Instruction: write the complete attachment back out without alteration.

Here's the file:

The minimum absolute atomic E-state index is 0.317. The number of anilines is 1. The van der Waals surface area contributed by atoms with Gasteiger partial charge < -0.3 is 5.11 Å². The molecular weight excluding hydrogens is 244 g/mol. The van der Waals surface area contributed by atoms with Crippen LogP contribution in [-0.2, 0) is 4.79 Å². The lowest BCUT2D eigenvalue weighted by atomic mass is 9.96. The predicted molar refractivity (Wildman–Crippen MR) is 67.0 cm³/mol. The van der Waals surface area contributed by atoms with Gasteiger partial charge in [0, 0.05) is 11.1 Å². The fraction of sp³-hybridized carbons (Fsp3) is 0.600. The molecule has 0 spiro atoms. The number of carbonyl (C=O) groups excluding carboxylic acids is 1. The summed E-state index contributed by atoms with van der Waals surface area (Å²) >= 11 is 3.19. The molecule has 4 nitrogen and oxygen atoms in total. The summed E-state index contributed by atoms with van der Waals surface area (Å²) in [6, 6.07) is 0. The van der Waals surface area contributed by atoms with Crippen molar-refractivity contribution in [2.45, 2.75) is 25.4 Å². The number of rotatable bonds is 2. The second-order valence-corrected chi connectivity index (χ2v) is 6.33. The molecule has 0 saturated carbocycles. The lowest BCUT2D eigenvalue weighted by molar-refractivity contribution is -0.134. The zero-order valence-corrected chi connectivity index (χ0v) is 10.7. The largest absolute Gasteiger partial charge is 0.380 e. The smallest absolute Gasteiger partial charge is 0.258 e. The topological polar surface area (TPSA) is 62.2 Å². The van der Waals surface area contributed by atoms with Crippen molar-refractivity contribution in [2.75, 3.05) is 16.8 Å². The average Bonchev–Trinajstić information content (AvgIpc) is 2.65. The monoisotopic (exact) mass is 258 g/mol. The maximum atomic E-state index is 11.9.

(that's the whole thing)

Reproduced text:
The minimum absolute atomic E-state index is 0.317. The number of anilines is 1. The van der Waals surface area contributed by atoms with Gasteiger partial charge < -0.3 is 5.11 Å². The molecular weight excluding hydrogens is 244 g/mol. The van der Waals surface area contributed by atoms with Crippen LogP contribution in [-0.2, 0) is 4.79 Å². The lowest BCUT2D eigenvalue weighted by atomic mass is 9.96. The predicted molar refractivity (Wildman–Crippen MR) is 67.0 cm³/mol. The van der Waals surface area contributed by atoms with Gasteiger partial charge in [0, 0.05) is 11.1 Å². The fraction of sp³-hybridized carbons (Fsp3) is 0.600. The molecule has 0 spiro atoms. The number of carbonyl (C=O) groups excluding carboxylic acids is 1. The summed E-state index contributed by atoms with van der Waals surface area (Å²) >= 11 is 3.19. The molecule has 4 nitrogen and oxygen atoms in total. The summed E-state index contributed by atoms with van der Waals surface area (Å²) in [6, 6.07) is 0. The van der Waals surface area contributed by atoms with Crippen molar-refractivity contribution in [2.45, 2.75) is 25.4 Å². The number of rotatable bonds is 2. The second-order valence-corrected chi connectivity index (χ2v) is 6.33. The molecule has 0 saturated carbocycles. The lowest BCUT2D eigenvalue weighted by molar-refractivity contribution is -0.134. The zero-order valence-corrected chi connectivity index (χ0v) is 10.7. The largest absolute Gasteiger partial charge is 0.380 e. The smallest absolute Gasteiger partial charge is 0.258 e. The topological polar surface area (TPSA) is 62.2 Å². The van der Waals surface area contributed by atoms with Crippen molar-refractivity contribution in [2.75, 3.05) is 16.8 Å². The average Bonchev–Trinajstić information content (AvgIpc) is 2.65. The monoisotopic (exact) mass is 258 g/mol. The maximum atomic E-state index is 11.9.